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As electric car sales increase, states’ revenue decreases. That’s because every state and the District of Columbia charges a gasoline consumption tax that’s part of the gas price to pay for road improvements, signage, bridge repairs, etc. So EVs are also in the spotlight to determine how they should pay. Now the feds are looking at ways to track you to charge taxes based on the number of miles driven. Does the country need an EV tax?

Do EV drivers want to be tracked?

gas gauge less than half full
Gas gauge | Jan Woitas/picture alliance via Getty

We get it. All states are dependent on gas taxes. So getting EV owners to pay their fair share is coming, one way or the other. A recent study predicts a loss of $67 billion by 2050 just from cars being more fuel efficient. Part of that efficiency, obviously, is from hybrid and EV adoption. 

But monitoring you and your car may not go down well, with those disapproving of the government keeping a big eye on where you go. A reasonable question is, “Why can’t the tax be like it is for gasoline?” That would mean charging by the amount of electricity used at the source, which is an electric charger. 

What states charge an EV tax for charging?

Biden speaking about his clean energy programs
Biden clean energy legislation | JIM WATSON/AFP via Getty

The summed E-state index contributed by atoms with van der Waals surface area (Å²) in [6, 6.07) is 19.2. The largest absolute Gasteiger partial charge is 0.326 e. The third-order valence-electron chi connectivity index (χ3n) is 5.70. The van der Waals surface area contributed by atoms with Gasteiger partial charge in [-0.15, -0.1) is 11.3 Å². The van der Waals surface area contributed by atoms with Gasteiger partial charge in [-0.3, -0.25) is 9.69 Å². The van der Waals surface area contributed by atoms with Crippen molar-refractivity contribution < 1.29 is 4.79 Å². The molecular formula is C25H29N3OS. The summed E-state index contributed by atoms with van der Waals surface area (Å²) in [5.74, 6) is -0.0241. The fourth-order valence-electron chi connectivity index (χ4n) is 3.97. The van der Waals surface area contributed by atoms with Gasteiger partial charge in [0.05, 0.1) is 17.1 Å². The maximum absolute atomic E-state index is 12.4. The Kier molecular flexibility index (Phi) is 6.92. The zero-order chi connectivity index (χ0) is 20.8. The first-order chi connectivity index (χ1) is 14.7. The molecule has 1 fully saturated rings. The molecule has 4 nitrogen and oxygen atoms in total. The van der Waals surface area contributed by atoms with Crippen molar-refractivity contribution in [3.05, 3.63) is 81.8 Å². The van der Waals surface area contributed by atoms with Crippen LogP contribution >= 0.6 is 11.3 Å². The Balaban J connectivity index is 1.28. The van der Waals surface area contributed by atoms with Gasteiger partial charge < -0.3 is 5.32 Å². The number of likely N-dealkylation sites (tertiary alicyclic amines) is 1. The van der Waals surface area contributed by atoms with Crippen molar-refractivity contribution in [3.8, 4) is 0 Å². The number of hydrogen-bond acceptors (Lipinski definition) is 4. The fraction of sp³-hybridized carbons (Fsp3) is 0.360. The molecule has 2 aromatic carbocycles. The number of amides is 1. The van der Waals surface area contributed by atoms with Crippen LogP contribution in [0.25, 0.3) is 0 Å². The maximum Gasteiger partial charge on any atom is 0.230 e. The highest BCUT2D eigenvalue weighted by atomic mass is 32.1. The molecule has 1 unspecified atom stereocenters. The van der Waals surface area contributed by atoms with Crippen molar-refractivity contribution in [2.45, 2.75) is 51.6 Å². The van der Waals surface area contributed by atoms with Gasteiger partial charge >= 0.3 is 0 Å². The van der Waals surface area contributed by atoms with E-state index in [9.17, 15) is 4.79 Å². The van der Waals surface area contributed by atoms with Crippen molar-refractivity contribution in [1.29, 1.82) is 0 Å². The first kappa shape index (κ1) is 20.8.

Fortunately or unfortunately, depending on which side you’re on, three states have pilot programs that the U.S. government is funding. The funds come from the Biden infrastructure legislation, with $125 million earmarked. The states participating are Oregon, Utah, and Virginia, with Hawaii joining soon. 

Other states have taken matters into their own hands. Colorado adds 27 cents to Amazon and similar home deliveries. Others, like Texas, charge extra taxes for EV registrations or add taxes at public charging stations. Still, others are experimenting with electronic tolls. 

Why hasn’t there been a successful EV charging program?

But tracking new cars is the one getting the research funding and the government’s eye. Many legislatures are monitoring Virginia for several reasons. First, it is the largest program of the three states. But more importantly, because it sits in a cluster of geographically smaller states, it provides a better model for EVs going from one state to the next. 

Eric Paul Dennis, a transportation analyst in Michigan, told AP, “There’s no program design that I have seen that I think can be implemented at scale in a way that is publicly acceptable. That doesn’t mean that a program can’t be designed to do so. But I feel like if you can’t even conceive of the program architecture that seems like something that would work, you probably shouldn’t put too much faith in it.”

Why did Washington State kill its EV charging bill?

Washington State tried to implement EV mileage fees through voluntary owner submissions of miles driven. But the governor vetoed the legislation, saying the state needs a program before implementing personal data collection. So to Dennis’ point, there doesn’t seem to be any program worth implementing to begin charging taxes with. 

Most EV owners made their purchases for the environment and energy savings. Most surveyed agree they need to pay their fair share. So we’ll see how the feds and states can coalesce around an environmental program balancing funding needs with the need for privacy. 


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